If you're an entrepreneur who offers a service -- such as web design, social media marketing or copywriting -- odds are you've had clients offer to pay you less than you charge (and substantially less than you're worth). People figure that since you own your own business, there's no fee set in stone, like there would be at a larger corporation. They also figure -- especially if you're just starting out -- that they can take advantage by asking for endless revisions and refusing to pay until they've gotten 10 times the work you had originally agreed upon.

So, how do you balance your own literal and figurative self-worth with your very real need to pay rent and afford groceries?

Protect yourself by being very specific in your contracts. Specify, for instance, that your fee includes three revisions so your clients can't refuse to pay you until you give them 30. Require half your fee up front and the other half upon project's completion. You may have to say yes to projects below your pay grade in the beginning, until you're more well-established, but by putting safeguards in place to protect yourself from being taken advantage of, you are establishing your worth -- and no one can take that away with you.

Rhimes didn't start Grey's Anatomy with anywhere close to a nine-figure salary, but there's no doubt she knew she was talented and knew what her writing was worth. Her confidence kept her going until ABC, Netflix and everyone else could see her value. As Rhimes says, "Decide what you think you're worth and then ask for what you think you're worth. Nobody's just going to give it to you."

Related: Why Do Smart, Successful Women Keep Making These Financial Planning Mistakes?

3. Use your money to give back, but don't give it all away.

Sylvia Acevedo, CEO of the Girl Scouts and bona fide rocket scientist, is determined to teach girls of all ages that it's possible to make money and do good at the same time. Making money, Acevedo says, helps you "create your own opportunity."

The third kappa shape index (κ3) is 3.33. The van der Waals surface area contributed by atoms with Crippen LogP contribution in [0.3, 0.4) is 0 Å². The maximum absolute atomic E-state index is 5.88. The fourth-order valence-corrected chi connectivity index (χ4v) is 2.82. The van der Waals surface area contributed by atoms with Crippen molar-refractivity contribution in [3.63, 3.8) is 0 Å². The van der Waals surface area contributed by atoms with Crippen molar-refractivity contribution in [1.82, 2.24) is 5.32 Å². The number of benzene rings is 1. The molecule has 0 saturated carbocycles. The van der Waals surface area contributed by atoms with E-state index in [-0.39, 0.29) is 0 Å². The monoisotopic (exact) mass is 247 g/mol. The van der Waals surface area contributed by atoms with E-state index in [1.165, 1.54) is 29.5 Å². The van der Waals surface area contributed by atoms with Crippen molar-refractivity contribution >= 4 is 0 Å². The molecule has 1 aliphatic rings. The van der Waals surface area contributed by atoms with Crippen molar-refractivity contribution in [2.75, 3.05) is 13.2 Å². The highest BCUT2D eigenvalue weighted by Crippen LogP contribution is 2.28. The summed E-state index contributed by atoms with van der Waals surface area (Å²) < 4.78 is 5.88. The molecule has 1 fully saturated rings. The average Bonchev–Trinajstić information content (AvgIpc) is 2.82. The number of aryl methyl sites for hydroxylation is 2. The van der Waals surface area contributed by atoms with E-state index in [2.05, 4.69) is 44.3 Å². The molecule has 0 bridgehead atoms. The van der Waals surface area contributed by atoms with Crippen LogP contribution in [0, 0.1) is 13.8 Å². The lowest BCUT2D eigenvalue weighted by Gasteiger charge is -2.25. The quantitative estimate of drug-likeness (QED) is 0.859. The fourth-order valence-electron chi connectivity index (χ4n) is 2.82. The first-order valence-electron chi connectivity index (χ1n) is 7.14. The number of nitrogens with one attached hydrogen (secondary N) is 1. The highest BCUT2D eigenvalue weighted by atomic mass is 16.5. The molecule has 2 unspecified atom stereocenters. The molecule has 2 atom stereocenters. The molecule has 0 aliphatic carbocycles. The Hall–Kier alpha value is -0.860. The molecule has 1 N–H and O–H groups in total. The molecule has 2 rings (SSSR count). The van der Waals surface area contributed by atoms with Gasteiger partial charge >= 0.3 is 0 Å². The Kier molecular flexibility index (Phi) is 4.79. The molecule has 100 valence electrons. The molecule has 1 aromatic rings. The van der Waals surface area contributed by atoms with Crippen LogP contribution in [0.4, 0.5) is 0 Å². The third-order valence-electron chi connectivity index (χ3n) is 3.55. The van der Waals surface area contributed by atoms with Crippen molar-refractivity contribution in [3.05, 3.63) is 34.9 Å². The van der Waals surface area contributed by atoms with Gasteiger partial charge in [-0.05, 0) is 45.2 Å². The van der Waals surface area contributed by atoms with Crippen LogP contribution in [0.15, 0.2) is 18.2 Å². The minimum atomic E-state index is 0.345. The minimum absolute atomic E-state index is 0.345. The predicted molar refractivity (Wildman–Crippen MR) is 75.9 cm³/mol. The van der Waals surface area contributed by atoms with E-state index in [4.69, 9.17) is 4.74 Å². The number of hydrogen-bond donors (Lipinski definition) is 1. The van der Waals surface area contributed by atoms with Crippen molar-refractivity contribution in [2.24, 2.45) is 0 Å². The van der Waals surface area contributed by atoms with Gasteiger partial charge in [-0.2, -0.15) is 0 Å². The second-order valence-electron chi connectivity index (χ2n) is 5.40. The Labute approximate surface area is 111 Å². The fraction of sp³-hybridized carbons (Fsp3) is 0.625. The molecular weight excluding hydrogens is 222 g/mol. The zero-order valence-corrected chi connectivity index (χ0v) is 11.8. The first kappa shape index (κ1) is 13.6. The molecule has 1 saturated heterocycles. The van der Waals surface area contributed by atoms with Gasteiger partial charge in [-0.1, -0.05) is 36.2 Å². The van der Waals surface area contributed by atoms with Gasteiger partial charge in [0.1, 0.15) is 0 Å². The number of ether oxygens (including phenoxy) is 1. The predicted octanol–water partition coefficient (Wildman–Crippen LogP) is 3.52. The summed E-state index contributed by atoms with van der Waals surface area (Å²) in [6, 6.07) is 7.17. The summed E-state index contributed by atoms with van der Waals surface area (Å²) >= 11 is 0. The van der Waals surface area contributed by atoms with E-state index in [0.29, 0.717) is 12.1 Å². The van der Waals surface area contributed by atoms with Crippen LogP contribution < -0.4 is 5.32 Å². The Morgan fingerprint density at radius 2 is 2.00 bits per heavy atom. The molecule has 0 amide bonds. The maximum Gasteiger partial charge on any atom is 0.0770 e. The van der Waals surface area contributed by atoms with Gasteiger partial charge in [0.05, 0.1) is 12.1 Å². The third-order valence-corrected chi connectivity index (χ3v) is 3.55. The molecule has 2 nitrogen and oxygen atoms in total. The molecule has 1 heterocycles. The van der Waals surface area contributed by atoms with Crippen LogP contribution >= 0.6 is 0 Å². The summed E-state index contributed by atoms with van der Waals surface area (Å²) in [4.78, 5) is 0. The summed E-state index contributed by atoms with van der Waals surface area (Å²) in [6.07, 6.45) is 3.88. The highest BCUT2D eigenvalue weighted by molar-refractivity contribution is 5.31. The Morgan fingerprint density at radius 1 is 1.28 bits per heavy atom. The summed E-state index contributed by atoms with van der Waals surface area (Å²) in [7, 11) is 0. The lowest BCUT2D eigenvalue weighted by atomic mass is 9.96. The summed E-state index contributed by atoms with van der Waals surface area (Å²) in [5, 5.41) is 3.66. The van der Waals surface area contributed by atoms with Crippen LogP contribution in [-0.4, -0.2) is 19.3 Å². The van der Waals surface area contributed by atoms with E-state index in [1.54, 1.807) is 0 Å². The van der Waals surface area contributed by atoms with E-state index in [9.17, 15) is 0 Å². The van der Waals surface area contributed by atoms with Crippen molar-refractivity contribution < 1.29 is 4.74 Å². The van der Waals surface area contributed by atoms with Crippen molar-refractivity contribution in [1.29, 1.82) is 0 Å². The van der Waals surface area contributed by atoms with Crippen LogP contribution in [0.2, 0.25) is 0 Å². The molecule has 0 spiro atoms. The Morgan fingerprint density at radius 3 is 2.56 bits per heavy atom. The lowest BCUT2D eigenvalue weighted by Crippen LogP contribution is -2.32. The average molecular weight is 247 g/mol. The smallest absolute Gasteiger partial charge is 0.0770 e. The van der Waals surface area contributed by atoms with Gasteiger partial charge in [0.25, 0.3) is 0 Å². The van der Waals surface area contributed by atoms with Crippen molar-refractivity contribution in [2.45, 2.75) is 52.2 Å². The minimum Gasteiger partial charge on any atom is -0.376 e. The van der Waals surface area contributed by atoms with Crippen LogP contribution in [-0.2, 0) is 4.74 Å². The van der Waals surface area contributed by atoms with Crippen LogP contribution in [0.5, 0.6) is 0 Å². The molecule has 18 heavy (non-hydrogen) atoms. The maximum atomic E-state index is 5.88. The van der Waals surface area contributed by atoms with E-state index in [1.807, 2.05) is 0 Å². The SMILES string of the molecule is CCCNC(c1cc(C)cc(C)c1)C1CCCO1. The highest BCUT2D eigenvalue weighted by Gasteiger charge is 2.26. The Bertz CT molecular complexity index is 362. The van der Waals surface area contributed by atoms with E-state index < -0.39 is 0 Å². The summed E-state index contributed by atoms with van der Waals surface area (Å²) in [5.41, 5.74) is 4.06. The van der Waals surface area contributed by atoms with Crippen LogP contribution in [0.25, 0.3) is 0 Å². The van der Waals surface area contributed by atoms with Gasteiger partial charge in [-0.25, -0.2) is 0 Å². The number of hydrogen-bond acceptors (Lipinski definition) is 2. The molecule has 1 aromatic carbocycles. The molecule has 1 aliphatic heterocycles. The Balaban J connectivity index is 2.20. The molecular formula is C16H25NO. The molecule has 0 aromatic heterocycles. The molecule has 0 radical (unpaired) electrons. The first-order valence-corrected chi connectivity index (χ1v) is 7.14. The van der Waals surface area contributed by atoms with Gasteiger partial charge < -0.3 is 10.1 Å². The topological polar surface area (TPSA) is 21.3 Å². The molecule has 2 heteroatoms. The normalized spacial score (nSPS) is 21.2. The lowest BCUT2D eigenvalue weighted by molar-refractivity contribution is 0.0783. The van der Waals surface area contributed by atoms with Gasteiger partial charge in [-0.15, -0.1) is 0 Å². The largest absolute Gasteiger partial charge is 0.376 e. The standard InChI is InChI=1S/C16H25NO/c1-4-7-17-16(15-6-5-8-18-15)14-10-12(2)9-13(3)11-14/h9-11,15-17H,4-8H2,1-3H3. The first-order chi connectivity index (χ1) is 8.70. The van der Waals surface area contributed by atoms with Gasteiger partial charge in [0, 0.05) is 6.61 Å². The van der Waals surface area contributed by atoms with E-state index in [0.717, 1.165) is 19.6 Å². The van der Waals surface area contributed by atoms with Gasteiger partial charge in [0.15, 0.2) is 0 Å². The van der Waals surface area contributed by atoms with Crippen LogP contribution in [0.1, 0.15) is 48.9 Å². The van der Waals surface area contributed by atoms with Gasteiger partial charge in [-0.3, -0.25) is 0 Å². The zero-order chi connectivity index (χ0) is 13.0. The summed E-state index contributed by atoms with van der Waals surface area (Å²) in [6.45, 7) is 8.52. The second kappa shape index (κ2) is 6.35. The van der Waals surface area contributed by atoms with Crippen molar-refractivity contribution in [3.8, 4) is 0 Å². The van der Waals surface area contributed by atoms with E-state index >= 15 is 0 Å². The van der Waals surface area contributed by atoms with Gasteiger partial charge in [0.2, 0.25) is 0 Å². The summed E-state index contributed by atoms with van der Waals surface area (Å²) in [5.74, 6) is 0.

The Girl Scout Cookie Program teaches girls how to budget for what they want -- such as taking a trip to a science camp and donating to an animal shelter -- and in the process of dolling out Tagalongs, girls learn the power of earning money. They also learn that making money and doing good are not mutually exclusive.

Which is a powerful lesson for women to learn as well, especially since they're more likely than men to want to use their earnings to help others. The Girl Scout model of money earning -- balancing what you make between enriching your own life and helping those in need -- is a great method to follow because it teaches women that it's OK for money to be a means to more than philanthropy.

Women are socialized to be more empathetic than men, and while empathy is beautiful, noble and even life-changing, it's also wrapped up in the notion that women's needs are secondary to everyone else's. So, if you're an entrepreneur considering donating a portion of your funds to a charitable cause, that's amazing (and smart -- millennials prefer to buy from companies that give back) but just remember that, in a world where women make less money than men (yet live longer) it's prudent to also look out for your own financial needs.

Wavy Line
Brijana Prooker

Entrepreneur Leadership Network Writer

Creative Projects Director at KOTAW Content Marketing

Brijana Prooker is the executive brand journalist and creative projects director at KOTAW Content Marketing, a Los Angeles creative marketing and brand storytelling studio.